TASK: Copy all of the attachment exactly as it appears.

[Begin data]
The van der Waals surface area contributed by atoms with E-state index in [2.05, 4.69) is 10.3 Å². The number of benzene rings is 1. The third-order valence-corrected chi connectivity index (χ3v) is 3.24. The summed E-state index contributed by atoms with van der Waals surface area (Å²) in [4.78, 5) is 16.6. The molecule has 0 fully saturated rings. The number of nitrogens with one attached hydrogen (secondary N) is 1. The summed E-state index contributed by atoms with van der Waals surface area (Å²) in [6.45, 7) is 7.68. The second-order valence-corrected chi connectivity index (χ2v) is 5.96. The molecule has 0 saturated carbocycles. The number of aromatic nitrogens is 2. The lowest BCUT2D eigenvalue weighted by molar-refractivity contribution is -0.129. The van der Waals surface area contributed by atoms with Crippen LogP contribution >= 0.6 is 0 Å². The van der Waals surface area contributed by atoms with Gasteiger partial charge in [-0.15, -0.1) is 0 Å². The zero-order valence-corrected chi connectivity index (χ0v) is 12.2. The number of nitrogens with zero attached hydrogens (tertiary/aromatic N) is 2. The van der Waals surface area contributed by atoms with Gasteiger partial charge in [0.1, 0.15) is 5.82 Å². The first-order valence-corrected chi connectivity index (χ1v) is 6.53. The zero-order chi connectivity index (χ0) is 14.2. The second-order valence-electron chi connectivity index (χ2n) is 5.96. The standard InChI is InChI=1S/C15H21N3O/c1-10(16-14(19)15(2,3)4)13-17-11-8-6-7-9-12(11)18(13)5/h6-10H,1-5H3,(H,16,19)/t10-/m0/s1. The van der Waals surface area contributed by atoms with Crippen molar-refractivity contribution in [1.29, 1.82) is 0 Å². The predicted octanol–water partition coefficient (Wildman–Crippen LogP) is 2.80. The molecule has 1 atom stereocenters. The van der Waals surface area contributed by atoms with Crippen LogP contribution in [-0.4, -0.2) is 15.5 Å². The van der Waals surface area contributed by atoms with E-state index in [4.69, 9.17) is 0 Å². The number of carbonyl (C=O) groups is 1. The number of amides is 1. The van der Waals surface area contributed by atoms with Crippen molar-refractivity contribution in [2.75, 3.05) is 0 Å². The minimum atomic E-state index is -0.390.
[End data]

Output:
The van der Waals surface area contributed by atoms with E-state index in [2.05, 4.69) is 10.3 Å². The number of benzene rings is 1. The third-order valence-corrected chi connectivity index (χ3v) is 3.24. The summed E-state index contributed by atoms with van der Waals surface area (Å²) in [4.78, 5) is 16.6. The molecule has 0 fully saturated rings. The number of nitrogens with one attached hydrogen (secondary N) is 1. The summed E-state index contributed by atoms with van der Waals surface area (Å²) in [6.45, 7) is 7.68. The second-order valence-corrected chi connectivity index (χ2v) is 5.96. The molecule has 0 saturated carbocycles. The number of aromatic nitrogens is 2. The lowest BCUT2D eigenvalue weighted by molar-refractivity contribution is -0.129. The van der Waals surface area contributed by atoms with Crippen LogP contribution >= 0.6 is 0 Å². The van der Waals surface area contributed by atoms with Gasteiger partial charge in [-0.15, -0.1) is 0 Å². The zero-order valence-corrected chi connectivity index (χ0v) is 12.2. The number of nitrogens with zero attached hydrogens (tertiary/aromatic N) is 2. The van der Waals surface area contributed by atoms with Gasteiger partial charge in [0.1, 0.15) is 5.82 Å². The first-order valence-corrected chi connectivity index (χ1v) is 6.53. The zero-order chi connectivity index (χ0) is 14.2. The second-order valence-electron chi connectivity index (χ2n) is 5.96. The standard InChI is InChI=1S/C15H21N3O/c1-10(16-14(19)15(2,3)4)13-17-11-8-6-7-9-12(11)18(13)5/h6-10H,1-5H3,(H,16,19)/t10-/m0/s1. The van der Waals surface area contributed by atoms with Crippen molar-refractivity contribution in [1.29, 1.82) is 0 Å². The predicted octanol–water partition coefficient (Wildman–Crippen LogP) is 2.80. The molecule has 1 atom stereocenters. The van der Waals surface area contributed by atoms with Crippen LogP contribution in [-0.4, -0.2) is 15.5 Å². The van der Waals surface area contributed by atoms with E-state index in [4.69, 9.17) is 0 Å². The number of carbonyl (C=O) groups is 1. The number of amides is 1. The van der Waals surface area contributed by atoms with Crippen molar-refractivity contribution in [2.75, 3.05) is 0 Å². The minimum atomic E-state index is -0.390.